Wednesday, June 22, 2011

In Honor of Elmer Holmes, 538th Engineer Battalion, AEF

On Memorial Day, some of you may recall reading this tragic story about the rediscovery of an African American Doughboy’s final resting place.
To give a brief recap, this spring a Spotsylvania resident who commutes to the Pentagon via the local bus network happened to notice a military headstone in an overgrown area directly beneath the major road he passes over every day. After investigation, he found out that it was the grave of a black World War I veteran. The grave is located across the street from the church that the soldier belonged to and is sadly within spitting distance of the local trash dump.
The soldier that the grave belonged to was Pvt. Elmer Holmes of the 538th Engineer Battalion. Holmes was a local farmer and veteran who was killed in an automobile accident on October 31, 1928 at the age of 38. Ten years before his death, Holmes found himself an engineer in the AEF, serving in France during the “war to end all wars.”
To give some background, the 538th was a service battalion organized in May of 1918 at Camp Meade, Maryland. It moved overseas in August and was later converted into a Transport Corps unit in December of 1918 (after the Armistice had been signed). The 538th belonged to an organization called the National Army, which was made up solely of men who had been drafted into military service. While we know next to nothing about what Holmes experienced in France, we can glean a little bit about what his daily life entailed by looking at what engineer troops did during the First World War.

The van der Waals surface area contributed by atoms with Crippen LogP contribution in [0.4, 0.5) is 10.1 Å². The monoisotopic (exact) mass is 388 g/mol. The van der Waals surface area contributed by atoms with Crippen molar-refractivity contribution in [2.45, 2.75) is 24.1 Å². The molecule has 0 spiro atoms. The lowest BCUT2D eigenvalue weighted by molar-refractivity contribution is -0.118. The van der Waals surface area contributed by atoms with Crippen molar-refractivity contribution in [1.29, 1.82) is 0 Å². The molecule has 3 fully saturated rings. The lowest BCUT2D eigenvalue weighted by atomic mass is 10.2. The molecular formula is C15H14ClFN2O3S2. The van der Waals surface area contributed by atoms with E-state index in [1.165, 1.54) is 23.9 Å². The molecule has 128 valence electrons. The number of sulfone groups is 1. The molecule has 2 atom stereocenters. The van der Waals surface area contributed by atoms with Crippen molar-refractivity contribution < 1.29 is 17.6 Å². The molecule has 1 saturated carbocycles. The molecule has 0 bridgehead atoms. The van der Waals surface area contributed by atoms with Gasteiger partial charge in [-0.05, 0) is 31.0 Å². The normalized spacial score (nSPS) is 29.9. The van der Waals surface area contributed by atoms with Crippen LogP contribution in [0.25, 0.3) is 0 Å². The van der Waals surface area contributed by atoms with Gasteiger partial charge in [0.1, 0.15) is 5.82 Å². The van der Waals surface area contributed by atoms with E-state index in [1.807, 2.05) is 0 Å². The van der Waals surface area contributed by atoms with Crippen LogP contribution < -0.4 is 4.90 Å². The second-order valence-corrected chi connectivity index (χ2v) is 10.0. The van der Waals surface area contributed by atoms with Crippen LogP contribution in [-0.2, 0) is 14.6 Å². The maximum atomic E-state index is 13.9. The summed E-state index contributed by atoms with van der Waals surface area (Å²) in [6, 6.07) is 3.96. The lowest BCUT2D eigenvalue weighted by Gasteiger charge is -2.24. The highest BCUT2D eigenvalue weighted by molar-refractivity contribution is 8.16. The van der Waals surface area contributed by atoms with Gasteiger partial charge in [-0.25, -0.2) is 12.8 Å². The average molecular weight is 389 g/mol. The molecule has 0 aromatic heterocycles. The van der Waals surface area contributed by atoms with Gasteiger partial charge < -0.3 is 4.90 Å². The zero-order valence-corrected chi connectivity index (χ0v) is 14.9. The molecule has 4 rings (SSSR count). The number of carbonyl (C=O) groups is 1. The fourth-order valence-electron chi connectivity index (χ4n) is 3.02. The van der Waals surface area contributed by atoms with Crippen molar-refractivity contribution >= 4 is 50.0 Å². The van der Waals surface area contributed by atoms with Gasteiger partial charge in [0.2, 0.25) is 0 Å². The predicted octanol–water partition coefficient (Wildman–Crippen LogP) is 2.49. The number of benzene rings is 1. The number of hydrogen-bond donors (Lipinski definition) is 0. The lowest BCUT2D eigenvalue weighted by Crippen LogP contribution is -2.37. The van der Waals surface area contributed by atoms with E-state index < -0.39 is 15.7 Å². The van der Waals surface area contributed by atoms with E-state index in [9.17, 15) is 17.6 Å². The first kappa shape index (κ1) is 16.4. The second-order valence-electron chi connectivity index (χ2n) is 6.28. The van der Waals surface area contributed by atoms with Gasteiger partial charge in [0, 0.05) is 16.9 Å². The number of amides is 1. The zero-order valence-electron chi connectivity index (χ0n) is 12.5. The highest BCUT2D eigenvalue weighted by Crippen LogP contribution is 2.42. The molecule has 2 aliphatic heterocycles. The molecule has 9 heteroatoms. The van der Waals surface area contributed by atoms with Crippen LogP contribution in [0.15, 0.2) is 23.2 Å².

While it is easy to focus only on those members of the AEF who served in combat roles, it is worth considering that engineer troops in WWI were responsible for the following:  building roads (including 1,035 miles of railroad track) and hospitals, providing proper sewage drainage at camps and cantonments, constructing electric power plants, cutting down trees, maintaining and repairing  their own equipment, digging trenches, putting up barbed wire (sometimes under enemy fire), making docks and building bridges and – if the situation called for it – picking up their rifles and fighting as infantry.
At the end of the war there were over 174,000 men serving as engineers in the AEF, and they received the highest praise from their commander, General John J. Pershing.
In my research I was unable to find anything pertaining to Holmes himself, but I did find the following from a man who served in the same unit. When asked to reflect on his service overseas, James Crawley of the 538th said that he was as “patriotic as any man” but described his overseas experience as “deplorable.” He said that he “worked all the time [but] felt as if my country did not appreciate my service as a true American.” Although he continued to believe in “the principles for which we fought” he thought African Americans had “given all to gain for everyone except ourselves.”
Crawley’s words made me consider once again the very question that led me to do the research behind the exhibit Take Our Stand: The African American Military Experience in the Age of Jim Crow – why would young black men and women risk their lives for a country that so often failed to provide them with the basic rights promised to them in the Constitution?
In the case of Elmer Holmes, we may never know. Nonetheless, I felt compelled to look deeper into the location of his grave and what I found astounded me. The pictures below show the grave in its current condition, swallowed up by nature an abandoned. If you’re a Fredericksburg native, I cannot recommend that you go and see this grave, given that you will have to deal with crossing four lanes of traffic and negotiating a fairly steep incline. But let us all hope and pray that this final resting place of one of America’s forgotten wars will be neglected no longer.
As you look at these photos, keep in mind not only what it was like to serve “over there,” but also what it was like for the thousands of African American troops who served nobly and came home to a country that still didn’t quite feel like home.

Coming down the hill, the grave is invisible.